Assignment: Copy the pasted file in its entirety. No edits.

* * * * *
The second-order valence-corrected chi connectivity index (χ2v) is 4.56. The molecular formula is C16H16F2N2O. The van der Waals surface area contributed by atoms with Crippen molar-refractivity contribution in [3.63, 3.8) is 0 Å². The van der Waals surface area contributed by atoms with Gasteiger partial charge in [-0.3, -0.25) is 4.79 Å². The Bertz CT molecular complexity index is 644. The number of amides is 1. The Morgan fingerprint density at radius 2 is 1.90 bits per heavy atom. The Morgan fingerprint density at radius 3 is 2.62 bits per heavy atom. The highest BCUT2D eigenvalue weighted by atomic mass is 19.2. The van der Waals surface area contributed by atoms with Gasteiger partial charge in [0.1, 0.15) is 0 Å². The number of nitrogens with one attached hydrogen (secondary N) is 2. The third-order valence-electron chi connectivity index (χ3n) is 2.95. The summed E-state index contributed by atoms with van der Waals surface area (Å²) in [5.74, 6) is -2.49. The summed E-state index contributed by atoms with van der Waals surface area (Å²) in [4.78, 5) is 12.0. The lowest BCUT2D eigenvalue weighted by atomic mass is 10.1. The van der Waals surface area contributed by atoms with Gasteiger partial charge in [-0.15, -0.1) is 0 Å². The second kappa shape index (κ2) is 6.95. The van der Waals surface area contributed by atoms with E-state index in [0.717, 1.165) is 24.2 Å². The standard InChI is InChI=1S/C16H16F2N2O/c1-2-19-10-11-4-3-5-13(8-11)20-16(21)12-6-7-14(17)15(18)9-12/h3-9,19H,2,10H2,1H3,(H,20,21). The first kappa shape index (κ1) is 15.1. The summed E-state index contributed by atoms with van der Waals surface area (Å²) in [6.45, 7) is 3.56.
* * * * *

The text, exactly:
The second-order valence-corrected chi connectivity index (χ2v) is 4.56. The molecular formula is C16H16F2N2O. The van der Waals surface area contributed by atoms with Crippen molar-refractivity contribution in [3.63, 3.8) is 0 Å². The van der Waals surface area contributed by atoms with Gasteiger partial charge in [-0.3, -0.25) is 4.79 Å². The Bertz CT molecular complexity index is 644. The number of amides is 1. The Morgan fingerprint density at radius 2 is 1.90 bits per heavy atom. The Morgan fingerprint density at radius 3 is 2.62 bits per heavy atom. The highest BCUT2D eigenvalue weighted by atomic mass is 19.2. The van der Waals surface area contributed by atoms with Gasteiger partial charge in [0.1, 0.15) is 0 Å². The number of nitrogens with one attached hydrogen (secondary N) is 2. The third-order valence-electron chi connectivity index (χ3n) is 2.95. The summed E-state index contributed by atoms with van der Waals surface area (Å²) in [5.74, 6) is -2.49. The summed E-state index contributed by atoms with van der Waals surface area (Å²) in [4.78, 5) is 12.0. The lowest BCUT2D eigenvalue weighted by atomic mass is 10.1. The van der Waals surface area contributed by atoms with Gasteiger partial charge in [-0.15, -0.1) is 0 Å². The second kappa shape index (κ2) is 6.95. The van der Waals surface area contributed by atoms with E-state index in [0.717, 1.165) is 24.2 Å². The standard InChI is InChI=1S/C16H16F2N2O/c1-2-19-10-11-4-3-5-13(8-11)20-16(21)12-6-7-14(17)15(18)9-12/h3-9,19H,2,10H2,1H3,(H,20,21). The first kappa shape index (κ1) is 15.1. The summed E-state index contributed by atoms with van der Waals surface area (Å²) in [6.45, 7) is 3.56.